The current tuition at Yale Law School is $55,000 tuition, $9,400 board, and $7,200 board, for a total of $72,100. So what are you paying for?
Yesterday Campus Reform posted an article about a new program at Yale. The program deals with the legal rights of animals. Now in the interest of clarity, I probably need to say that I am against any sort of cruelty to animals. I think my steak should have a reasonably happy life before it gets to me. However, I also believe that plants and animals were placed on the planet to be consumed by man. There is a reason we have canine teeth. However, I do think the concept of legal rights for animals is a stretch.
The article reports:
Yale University is launching a new program with the goal of addressing America’s “outdated” and “insufficient” animal rights policies.
Doug Kysar, a law professor at the Ivy League school, and law professor and Humane Society chief counsel for animal protection litigation Jonathan Lovvorn are heading up the new Law, Ethics & Animals Program (LEAP) at Yale Law School along with Viveca Morris, an associate research scholar in the law school.
Yale published Kysar’s assertion that society is in the midst of an important time for animals, due to factors such as revelations in animal intelligence that allegedly “overturn past beliefs about human exceptionalism,” according to a news release.
Kysar believes that while human attitudes about animals are changing, “our laws regarding animals are often outdated, insufficient, or nonexistent.”
The article continues:
According to the course description, students will also address the “problems of litigating on behalf of animals,” as well as animals’ classification as property. This will include debating the merits of recognizing “legal rights” for animals.
During the spring 2020 semester, Lovvorn will teach Climate, Animal[s], Food and Environmental Law & Policy Lab (CAFE Lab), which will “develop innovative law and policy initiatives to bring systemic change to the global food industry, which is one of the top contributors to climate change, animal suffering, human exploitation, and environmental degradation worldwide.”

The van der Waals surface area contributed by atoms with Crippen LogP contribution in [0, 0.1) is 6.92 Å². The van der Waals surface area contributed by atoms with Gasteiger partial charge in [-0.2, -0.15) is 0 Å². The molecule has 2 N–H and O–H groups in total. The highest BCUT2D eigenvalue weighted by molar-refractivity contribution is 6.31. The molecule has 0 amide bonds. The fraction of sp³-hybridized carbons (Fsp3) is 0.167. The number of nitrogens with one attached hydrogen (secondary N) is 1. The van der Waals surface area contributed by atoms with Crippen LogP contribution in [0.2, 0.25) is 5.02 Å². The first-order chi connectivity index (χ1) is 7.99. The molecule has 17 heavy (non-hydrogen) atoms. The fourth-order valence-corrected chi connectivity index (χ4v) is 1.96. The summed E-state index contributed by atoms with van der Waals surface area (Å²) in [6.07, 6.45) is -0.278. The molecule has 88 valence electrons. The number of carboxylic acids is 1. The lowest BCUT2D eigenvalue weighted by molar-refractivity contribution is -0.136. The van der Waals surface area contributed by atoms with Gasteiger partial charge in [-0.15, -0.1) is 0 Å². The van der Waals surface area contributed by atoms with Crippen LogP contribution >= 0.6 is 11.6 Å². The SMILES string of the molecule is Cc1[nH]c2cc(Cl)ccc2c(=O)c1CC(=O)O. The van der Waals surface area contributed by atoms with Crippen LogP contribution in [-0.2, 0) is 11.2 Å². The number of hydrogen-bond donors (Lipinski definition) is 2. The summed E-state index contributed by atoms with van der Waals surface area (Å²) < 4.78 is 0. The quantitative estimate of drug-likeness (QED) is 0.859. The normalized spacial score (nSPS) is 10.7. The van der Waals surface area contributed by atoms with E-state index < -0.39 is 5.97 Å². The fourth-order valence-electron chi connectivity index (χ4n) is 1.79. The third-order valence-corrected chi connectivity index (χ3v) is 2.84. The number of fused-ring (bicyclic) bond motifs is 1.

“The damage wrought by industrial agriculture is staggering and rapidly expanding, and beyond the capacity of any one legal discipline to mitigate or reform,” Lovvorn said in the news release. “By engaging leaders from a broad array of disciplines, the CAFE Lab presents a unique opportunity to develop new strategies to understand, respect, and protect those who have been left behind by the current legal system.”
Yale notes that LEAP will conduct unspecified “additional research and policy work,” as well as assist in the distribution of a podcast about animal rights. The program is also expected to collaborate not only with the Yale School of Forestry & Environmental Studies but also with the School of Public Health and the School of Management.
Yale Animal Law Society Co-Chair Manny Rutinel said that he is “genuinely ecstatic” about the program, which he believes will “give the Yale community a unique opportunity to make an impact on issues that affect our environment, the health of our population, and the billions of animals used in industrialized agriculture,” according to the release.
“Human-animal relationships raise profoundly important questions of power, conscience, and the consequences of human actions for all living beings,” the student added. “The topic of animals and the law quickly reaches some of the deepest questions of what it means to be a good human.”
At least the Professor is aware of the problems of litigating on behalf of animals. I wonder if he realizes how ridiculous this could get. As I have stated, I don’t want my food abused before it gets to me. However, could I be sued (on behalf of my cat) if I give my cat a bath? What about if my cat wants to be an outdoor cat and I am keeping him inside for his own safety? What if I put a collar on my cat that has a bell and that bell is annoying to the cat? You can see that this could quickly get totally out of control. An unscrupulous lawyer could theoretically sue me on behalf of my cat and take a portion of the settlement as a fee. What about my friends who have a horse farm with barn cats? Is that cat abuse–the only wages the cats receive are food and a warm place to sleep.
I think I would try to send my child to a different law school.